Not long ago, during the glory days of the Gulf War, Stephen J. Solarz, ferret-faced little Democratic congressman from southern Brooklyn, was riding almost as high in the saddle as our Commander-in-Chief. For it was Solarz who played the major role in dragging his often- reluctant liberal colleagues away from their traditional dovish stance into all-out support for Desert Shield and Storm. Solarz had become the Bush administration’s favorite Democrat in Congress; more important, he had long basked in the glow of being the august New York Times‘ favorite congressman.

But he had scarcely begun to enjoy his glittering status, when the fates developed problems for Steve Solarz. The 1992 House check-bouncing scandal hit Solarz hard; for Steve had ranked seventh worst in the House by writing no less than 743 bounced checks. The devoted New York Times rushed into the breach; only a few days after it had published front and profile mug shots of New York-area congressmen with far fewer check overdrafts, the paper printed a front-page article fawning upon Solarz, replete with a picture of the congressman sitting in his armchair petting his favorite pooch. Solarz explained to the admiring Times reporter that he had far too much money and was far too preoccupied with world problems to have bounced such checks deliberately; instead, with remarkable lack of gallantry, he loaded the blame onto his wife Nina, executive director of the Fund for Peace, who apparently took care of all the congressman’s books while he thought deeply on world affairs. Solarz also claimed that many of his uncovered checks went for the care of his “invalid mother-in-law”; what he did not stress was a S2,285 check to satisfy a court judgment against him for an unpaid MasterCard bill or over $1,000 for the purchase of shoes. Denouncing the Times‘ hagiographical piece, veteran Solarzophobe journalist Michael Tomasky unkindly pointed out, in the leftist Village Voice, that the dog in the front-page picture belongs to Nina and that it actually detests Congressman Solarz.

But more important for Solarz’s future was that terror of all congressmen: redistricting. In 1992, New York State was forced to lose no less than three congressional seats, and the knives were out for most of the year, with both houses of the legislature and the state and federal courts working feverishly on which incumbent congressmen would get shafted in the process. An extra complication arose due to a court mandate to create one or perhaps even two Hispanic (in practice Puerto Rican) districts in New York City, to add to the seat of Democrat Jose Serrano, representative from the legendary South Bronx, a warzone area resembling Beirut during the Lebanese civil war or even Dresden in 1945.

For a while it looked as if Solarz’s district would be merged with the contiguous, also largely Jewish, district from southern Brooklyn, represented by the veteran Charles Schumer. Solarz, however, was anxious to avoid going head-to-head with Schumer. In the first place, many of Solarz’s voters were grumbling that Steve, in his anxiety to settle the problems of Cambodia or Afghanistan, was neglecting his constituents in Brooklyn; and secondly, the affable Schumer was far more popular than the perpetually scowling Solarz. It has been reported that, to save Steve, the Bush White House called Ralph Marino, Republican majority leader of the New York State Senate, and successfully got him to drop the plan for the combined Brooklyn district. The upshot of many months of wrangling, however, was that Solarz’s district was eliminated altogether, and so Steve, armed with a massive $2 million war chest, searched around for some district in which to run for Congress.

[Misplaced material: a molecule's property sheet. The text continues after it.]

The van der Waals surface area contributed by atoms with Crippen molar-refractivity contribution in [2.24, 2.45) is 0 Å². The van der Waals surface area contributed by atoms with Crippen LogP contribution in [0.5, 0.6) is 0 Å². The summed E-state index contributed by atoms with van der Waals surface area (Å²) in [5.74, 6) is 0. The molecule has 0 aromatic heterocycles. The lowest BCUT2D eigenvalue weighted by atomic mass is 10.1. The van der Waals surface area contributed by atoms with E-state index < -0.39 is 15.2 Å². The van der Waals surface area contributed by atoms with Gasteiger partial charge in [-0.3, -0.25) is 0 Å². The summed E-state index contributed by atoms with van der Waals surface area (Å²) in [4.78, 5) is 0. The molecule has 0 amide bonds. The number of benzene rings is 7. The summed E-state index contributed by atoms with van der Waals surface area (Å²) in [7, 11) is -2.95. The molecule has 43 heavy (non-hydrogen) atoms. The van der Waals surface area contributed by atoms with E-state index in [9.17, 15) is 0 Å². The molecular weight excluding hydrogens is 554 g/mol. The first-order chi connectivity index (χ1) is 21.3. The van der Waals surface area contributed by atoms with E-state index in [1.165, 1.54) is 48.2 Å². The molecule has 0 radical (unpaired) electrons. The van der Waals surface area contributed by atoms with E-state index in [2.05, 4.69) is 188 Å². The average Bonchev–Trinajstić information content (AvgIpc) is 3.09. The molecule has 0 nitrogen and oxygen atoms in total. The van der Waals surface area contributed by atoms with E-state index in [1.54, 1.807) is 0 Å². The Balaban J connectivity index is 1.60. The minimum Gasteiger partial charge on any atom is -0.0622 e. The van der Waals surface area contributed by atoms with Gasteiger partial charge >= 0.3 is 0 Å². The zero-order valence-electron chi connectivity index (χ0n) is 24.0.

The obvious choice was the district on the West Side of Manhattan that edges into Brooklyn, long represented by Hungarian-born Theodore Weiss. This too was largely a Jewish district. But the problem for Solarz was that West Side Jews are very different from their religious confreres in Brooklyn. Brooklyn Jews tend to be Orthodox, lower-middle-class, socially conservative, and fiercely pro-Zionist; whereas West Side Jews are upper-middle-class, secularist, far more leftist, and traditionally dovish, even on Israel. Ted Weiss was one of the most left-wing members of Congress, even calling for the impeachment of George Bush for his invasion of Panama. Hence, it came as no surprise that, when Solarz took polls in Manhattan, he found himself losing handily to Weiss.

Where to run? Where to run? For a while, Solarz thought seriously of running in largely WASP and Republican Nassau County, in the New York suburbs; and, on an even more bizarre note, he seriously considered running in either of two districts represented by retiring Jewish Democrats in the Miami Beach area: William Lehman and Larry Smith, himself a leading bad-checker who was forced not to run again by allegations of financial impropriety.

Finally, Solarz decided to take his massive war chest and run in the newly created Hispanic district, the New York 12th. This egregious district is undoubtedly causing poor Elbridge Gerry, who started it all, to spin rapidly in his grave. Traversing no less than three boroughs, the new 12th starts on the Lower East Side of Manhattan, then snakes eastward into Queens and southward into Brooklyn. Often less than a block wide, the 12th sidles into an apartment building here, a development there, picking up ever}’ possible Puerto Rican resident. The effort to create a new Puerto Rican district ended up with 58 percent Hispanic residents. The problem, however, is that Puerto Ricans don’t often vote, especially in primaries, so that the total Puerto Rican proportion among registered Democrats (Republicans scarcely count) is only 49 percent. Another problem for the Hispanics was that no less than five Puerto Ricans, eager to partake of the gravy train, had already entered the Democratic primary, in addition to one Chinese social worker, angling for the 5 percent Asian vote in the district. And so, Solarz took the plunge, figuring that $2 million, a splintered Puerto Rican field, and the substantial white vote in the district (16 percent of the population, but 29 percent of the Democratic primary voters) could carry him to victory.